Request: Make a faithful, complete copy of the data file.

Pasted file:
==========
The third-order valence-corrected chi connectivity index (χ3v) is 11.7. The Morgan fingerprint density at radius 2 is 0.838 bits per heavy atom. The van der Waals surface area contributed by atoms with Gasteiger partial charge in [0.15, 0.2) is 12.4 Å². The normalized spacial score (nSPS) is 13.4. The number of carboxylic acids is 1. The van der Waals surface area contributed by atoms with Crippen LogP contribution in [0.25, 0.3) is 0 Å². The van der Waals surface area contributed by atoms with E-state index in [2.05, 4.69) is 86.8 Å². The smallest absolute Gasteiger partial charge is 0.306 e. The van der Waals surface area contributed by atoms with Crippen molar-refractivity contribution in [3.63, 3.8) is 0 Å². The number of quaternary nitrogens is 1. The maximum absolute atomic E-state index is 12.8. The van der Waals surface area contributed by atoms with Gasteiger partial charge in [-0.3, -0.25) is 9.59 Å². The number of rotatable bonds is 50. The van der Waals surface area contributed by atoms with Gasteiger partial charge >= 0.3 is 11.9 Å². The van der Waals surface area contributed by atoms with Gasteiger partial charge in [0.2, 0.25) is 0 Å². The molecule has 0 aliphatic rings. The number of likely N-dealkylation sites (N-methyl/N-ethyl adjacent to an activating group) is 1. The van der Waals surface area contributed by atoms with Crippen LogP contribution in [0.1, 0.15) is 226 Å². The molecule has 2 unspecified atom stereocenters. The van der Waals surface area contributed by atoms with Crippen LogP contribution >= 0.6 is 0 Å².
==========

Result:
The third-order valence-corrected chi connectivity index (χ3v) is 11.7. The Morgan fingerprint density at radius 2 is 0.838 bits per heavy atom. The van der Waals surface area contributed by atoms with Gasteiger partial charge in [0.15, 0.2) is 12.4 Å². The normalized spacial score (nSPS) is 13.4. The number of carboxylic acids is 1. The van der Waals surface area contributed by atoms with Crippen LogP contribution in [0.25, 0.3) is 0 Å². The van der Waals surface area contributed by atoms with E-state index in [2.05, 4.69) is 86.8 Å². The smallest absolute Gasteiger partial charge is 0.306 e. The van der Waals surface area contributed by atoms with Crippen molar-refractivity contribution in [3.63, 3.8) is 0 Å². The number of quaternary nitrogens is 1. The maximum absolute atomic E-state index is 12.8. The van der Waals surface area contributed by atoms with Gasteiger partial charge in [-0.3, -0.25) is 9.59 Å². The number of rotatable bonds is 50. The van der Waals surface area contributed by atoms with Gasteiger partial charge >= 0.3 is 11.9 Å². The van der Waals surface area contributed by atoms with Gasteiger partial charge in [0.2, 0.25) is 0 Å². The molecule has 0 aliphatic rings. The number of likely N-dealkylation sites (N-methyl/N-ethyl adjacent to an activating group) is 1. The van der Waals surface area contributed by atoms with Crippen LogP contribution in [0.1, 0.15) is 226 Å². The molecule has 2 unspecified atom stereocenters. The van der Waals surface area contributed by atoms with Crippen LogP contribution >= 0.6 is 0 Å².